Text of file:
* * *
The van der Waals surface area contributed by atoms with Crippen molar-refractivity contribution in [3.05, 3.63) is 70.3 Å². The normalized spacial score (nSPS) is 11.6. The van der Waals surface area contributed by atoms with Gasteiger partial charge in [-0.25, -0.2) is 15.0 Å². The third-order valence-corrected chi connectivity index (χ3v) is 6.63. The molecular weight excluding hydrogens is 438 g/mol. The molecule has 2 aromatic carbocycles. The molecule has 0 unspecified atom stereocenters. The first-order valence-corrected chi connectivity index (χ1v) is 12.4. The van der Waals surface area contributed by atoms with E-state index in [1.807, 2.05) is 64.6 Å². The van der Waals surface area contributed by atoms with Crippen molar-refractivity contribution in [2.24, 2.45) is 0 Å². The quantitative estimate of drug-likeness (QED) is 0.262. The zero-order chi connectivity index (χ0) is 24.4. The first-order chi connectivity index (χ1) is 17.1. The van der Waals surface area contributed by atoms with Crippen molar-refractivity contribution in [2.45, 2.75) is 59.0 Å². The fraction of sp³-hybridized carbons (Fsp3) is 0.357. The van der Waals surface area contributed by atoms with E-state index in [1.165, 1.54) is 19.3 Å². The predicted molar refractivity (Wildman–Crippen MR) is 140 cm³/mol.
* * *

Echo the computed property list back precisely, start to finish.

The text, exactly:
The van der Waals surface area contributed by atoms with Crippen molar-refractivity contribution in [3.05, 3.63) is 70.3 Å². The normalized spacial score (nSPS) is 11.6. The van der Waals surface area contributed by atoms with Gasteiger partial charge in [-0.25, -0.2) is 15.0 Å². The third-order valence-corrected chi connectivity index (χ3v) is 6.63. The molecular weight excluding hydrogens is 438 g/mol. The molecule has 2 aromatic carbocycles. The molecule has 0 unspecified atom stereocenters. The first-order valence-corrected chi connectivity index (χ1v) is 12.4. The van der Waals surface area contributed by atoms with E-state index in [1.807, 2.05) is 64.6 Å². The van der Waals surface area contributed by atoms with Crippen molar-refractivity contribution in [2.24, 2.45) is 0 Å². The quantitative estimate of drug-likeness (QED) is 0.262. The zero-order chi connectivity index (χ0) is 24.4. The first-order chi connectivity index (χ1) is 17.1. The van der Waals surface area contributed by atoms with Crippen molar-refractivity contribution in [2.45, 2.75) is 59.0 Å². The fraction of sp³-hybridized carbons (Fsp3) is 0.357. The van der Waals surface area contributed by atoms with E-state index in [1.165, 1.54) is 19.3 Å². The predicted molar refractivity (Wildman–Crippen MR) is 140 cm³/mol.